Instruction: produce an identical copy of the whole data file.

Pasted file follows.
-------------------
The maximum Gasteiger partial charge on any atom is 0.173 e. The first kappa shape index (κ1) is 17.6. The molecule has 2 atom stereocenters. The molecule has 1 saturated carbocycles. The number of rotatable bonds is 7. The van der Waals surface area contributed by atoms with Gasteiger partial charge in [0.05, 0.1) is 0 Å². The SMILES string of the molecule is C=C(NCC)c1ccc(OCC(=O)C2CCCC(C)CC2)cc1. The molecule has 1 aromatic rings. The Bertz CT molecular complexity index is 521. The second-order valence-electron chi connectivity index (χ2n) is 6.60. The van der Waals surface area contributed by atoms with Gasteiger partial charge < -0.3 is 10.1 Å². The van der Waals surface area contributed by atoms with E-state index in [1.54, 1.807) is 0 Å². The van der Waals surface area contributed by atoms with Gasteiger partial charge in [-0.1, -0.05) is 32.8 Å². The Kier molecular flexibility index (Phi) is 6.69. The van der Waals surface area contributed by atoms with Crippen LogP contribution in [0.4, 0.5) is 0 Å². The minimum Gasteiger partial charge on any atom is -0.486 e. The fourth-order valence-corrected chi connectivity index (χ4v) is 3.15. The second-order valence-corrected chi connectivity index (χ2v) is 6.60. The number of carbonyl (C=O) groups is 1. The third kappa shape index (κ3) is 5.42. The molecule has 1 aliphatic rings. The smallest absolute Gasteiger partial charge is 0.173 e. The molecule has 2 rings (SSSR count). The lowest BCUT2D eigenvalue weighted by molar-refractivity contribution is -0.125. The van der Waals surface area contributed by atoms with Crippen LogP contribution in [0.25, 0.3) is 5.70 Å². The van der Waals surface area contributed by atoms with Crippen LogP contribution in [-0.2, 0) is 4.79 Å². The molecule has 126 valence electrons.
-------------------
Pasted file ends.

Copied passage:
The maximum Gasteiger partial charge on any atom is 0.173 e. The first kappa shape index (κ1) is 17.6. The molecule has 2 atom stereocenters. The molecule has 1 saturated carbocycles. The number of rotatable bonds is 7. The van der Waals surface area contributed by atoms with Gasteiger partial charge in [0.05, 0.1) is 0 Å². The SMILES string of the molecule is C=C(NCC)c1ccc(OCC(=O)C2CCCC(C)CC2)cc1. The molecule has 1 aromatic rings. The Bertz CT molecular complexity index is 521. The second-order valence-electron chi connectivity index (χ2n) is 6.60. The van der Waals surface area contributed by atoms with Gasteiger partial charge < -0.3 is 10.1 Å². The van der Waals surface area contributed by atoms with E-state index in [1.54, 1.807) is 0 Å². The van der Waals surface area contributed by atoms with Gasteiger partial charge in [-0.1, -0.05) is 32.8 Å². The Kier molecular flexibility index (Phi) is 6.69. The van der Waals surface area contributed by atoms with Crippen LogP contribution in [0.4, 0.5) is 0 Å². The minimum Gasteiger partial charge on any atom is -0.486 e. The fourth-order valence-corrected chi connectivity index (χ4v) is 3.15. The second-order valence-corrected chi connectivity index (χ2v) is 6.60. The number of carbonyl (C=O) groups is 1. The third kappa shape index (κ3) is 5.42. The molecule has 1 aliphatic rings. The smallest absolute Gasteiger partial charge is 0.173 e. The molecule has 2 rings (SSSR count). The lowest BCUT2D eigenvalue weighted by molar-refractivity contribution is -0.125. The van der Waals surface area contributed by atoms with Crippen LogP contribution in [0.25, 0.3) is 5.70 Å². The van der Waals surface area contributed by atoms with Crippen LogP contribution in [-0.2, 0) is 4.79 Å². The molecule has 126 valence electrons.